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Programming Statements

Defining and Executing a Module

Modules begin with a START statement, which has the general form

START < name > < ( arguments ) > < GLOBAL( arguments ) > ;

Modules end with a FINISH statement, which has the general form

FINISH < name > ;

If no name appears in the START statement, the name of the module defaults to MAIN.

There are two ways you can execute a module. You can use either a RUN statement or a CALL statement. The only difference is the order of resolution.

The general forms of these statements are

RUN name < ( arguments ) > ;
CALL name < ( arguments ) > ;

The RUN and CALL statements must have arguments to correspond to the ones defined for the modules they invoke. A module can call other modules provided that it never recursively calls itself.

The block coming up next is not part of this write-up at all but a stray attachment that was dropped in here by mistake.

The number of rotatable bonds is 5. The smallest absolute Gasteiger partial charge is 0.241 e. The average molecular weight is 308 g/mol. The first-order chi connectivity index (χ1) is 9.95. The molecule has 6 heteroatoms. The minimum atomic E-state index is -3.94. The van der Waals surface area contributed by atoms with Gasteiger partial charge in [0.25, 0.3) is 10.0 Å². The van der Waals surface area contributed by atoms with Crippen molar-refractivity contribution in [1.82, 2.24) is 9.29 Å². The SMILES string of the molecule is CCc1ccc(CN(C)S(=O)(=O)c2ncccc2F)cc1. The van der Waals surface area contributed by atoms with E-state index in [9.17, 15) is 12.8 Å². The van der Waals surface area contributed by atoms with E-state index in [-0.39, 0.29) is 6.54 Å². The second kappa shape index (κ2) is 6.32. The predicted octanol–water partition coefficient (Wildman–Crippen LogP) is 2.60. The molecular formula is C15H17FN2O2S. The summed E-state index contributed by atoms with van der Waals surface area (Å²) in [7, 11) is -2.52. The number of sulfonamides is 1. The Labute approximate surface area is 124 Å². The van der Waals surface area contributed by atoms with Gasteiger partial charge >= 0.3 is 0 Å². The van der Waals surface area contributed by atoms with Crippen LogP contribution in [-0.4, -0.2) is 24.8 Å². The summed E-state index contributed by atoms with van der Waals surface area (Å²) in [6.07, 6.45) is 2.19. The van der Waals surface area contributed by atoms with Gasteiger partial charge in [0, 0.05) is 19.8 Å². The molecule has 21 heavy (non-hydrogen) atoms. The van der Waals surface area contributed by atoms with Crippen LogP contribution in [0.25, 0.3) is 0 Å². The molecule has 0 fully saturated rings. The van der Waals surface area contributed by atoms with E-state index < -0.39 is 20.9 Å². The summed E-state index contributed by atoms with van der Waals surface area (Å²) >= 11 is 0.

The RUN and CALL statements have orders of resolution that need to be considered only when you have given a module the same name as a built-in IML subroutine. In such cases, use the CALL statement to execute the built-in subroutine and the RUN statement to execute the user-defined module.

The RUN statement is resolved in the following order:

  1. user-defined module
  2. IML built-in function or subroutine
The CALL statement is resolved in the following order:
  1. IML built-in subroutine
  2. user-defined module

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